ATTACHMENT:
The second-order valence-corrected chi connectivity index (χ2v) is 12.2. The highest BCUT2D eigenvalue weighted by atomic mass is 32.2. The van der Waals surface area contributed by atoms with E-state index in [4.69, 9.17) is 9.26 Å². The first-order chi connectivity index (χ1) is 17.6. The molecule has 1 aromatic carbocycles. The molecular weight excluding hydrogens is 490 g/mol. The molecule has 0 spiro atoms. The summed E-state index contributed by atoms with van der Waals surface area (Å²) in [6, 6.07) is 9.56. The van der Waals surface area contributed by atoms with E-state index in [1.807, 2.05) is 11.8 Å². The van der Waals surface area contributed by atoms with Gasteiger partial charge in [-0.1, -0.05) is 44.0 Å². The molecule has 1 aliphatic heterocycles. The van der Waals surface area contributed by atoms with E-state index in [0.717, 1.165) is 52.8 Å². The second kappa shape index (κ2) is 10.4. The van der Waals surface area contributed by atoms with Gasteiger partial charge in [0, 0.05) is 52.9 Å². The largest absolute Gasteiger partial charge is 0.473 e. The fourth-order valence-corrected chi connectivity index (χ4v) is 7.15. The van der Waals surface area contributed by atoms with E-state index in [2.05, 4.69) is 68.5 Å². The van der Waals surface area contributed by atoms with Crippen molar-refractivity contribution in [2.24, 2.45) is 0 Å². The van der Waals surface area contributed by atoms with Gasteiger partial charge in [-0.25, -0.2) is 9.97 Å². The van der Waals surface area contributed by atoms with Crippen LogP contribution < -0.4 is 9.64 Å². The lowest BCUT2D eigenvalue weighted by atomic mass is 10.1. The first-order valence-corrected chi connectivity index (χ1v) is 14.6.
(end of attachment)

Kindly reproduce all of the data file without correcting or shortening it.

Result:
The second-order valence-corrected chi connectivity index (χ2v) is 12.2. The highest BCUT2D eigenvalue weighted by atomic mass is 32.2. The van der Waals surface area contributed by atoms with E-state index in [4.69, 9.17) is 9.26 Å². The first-order chi connectivity index (χ1) is 17.6. The molecule has 1 aromatic carbocycles. The molecular weight excluding hydrogens is 490 g/mol. The molecule has 0 spiro atoms. The summed E-state index contributed by atoms with van der Waals surface area (Å²) in [6, 6.07) is 9.56. The van der Waals surface area contributed by atoms with E-state index in [1.807, 2.05) is 11.8 Å². The van der Waals surface area contributed by atoms with Gasteiger partial charge in [-0.1, -0.05) is 44.0 Å². The molecule has 1 aliphatic heterocycles. The van der Waals surface area contributed by atoms with E-state index in [0.717, 1.165) is 52.8 Å². The second kappa shape index (κ2) is 10.4. The van der Waals surface area contributed by atoms with Gasteiger partial charge in [0, 0.05) is 52.9 Å². The largest absolute Gasteiger partial charge is 0.473 e. The fourth-order valence-corrected chi connectivity index (χ4v) is 7.15. The van der Waals surface area contributed by atoms with E-state index in [2.05, 4.69) is 68.5 Å². The van der Waals surface area contributed by atoms with Crippen molar-refractivity contribution in [2.24, 2.45) is 0 Å². The van der Waals surface area contributed by atoms with Gasteiger partial charge in [-0.25, -0.2) is 9.97 Å². The van der Waals surface area contributed by atoms with Crippen LogP contribution < -0.4 is 9.64 Å². The lowest BCUT2D eigenvalue weighted by atomic mass is 10.1. The first-order valence-corrected chi connectivity index (χ1v) is 14.6.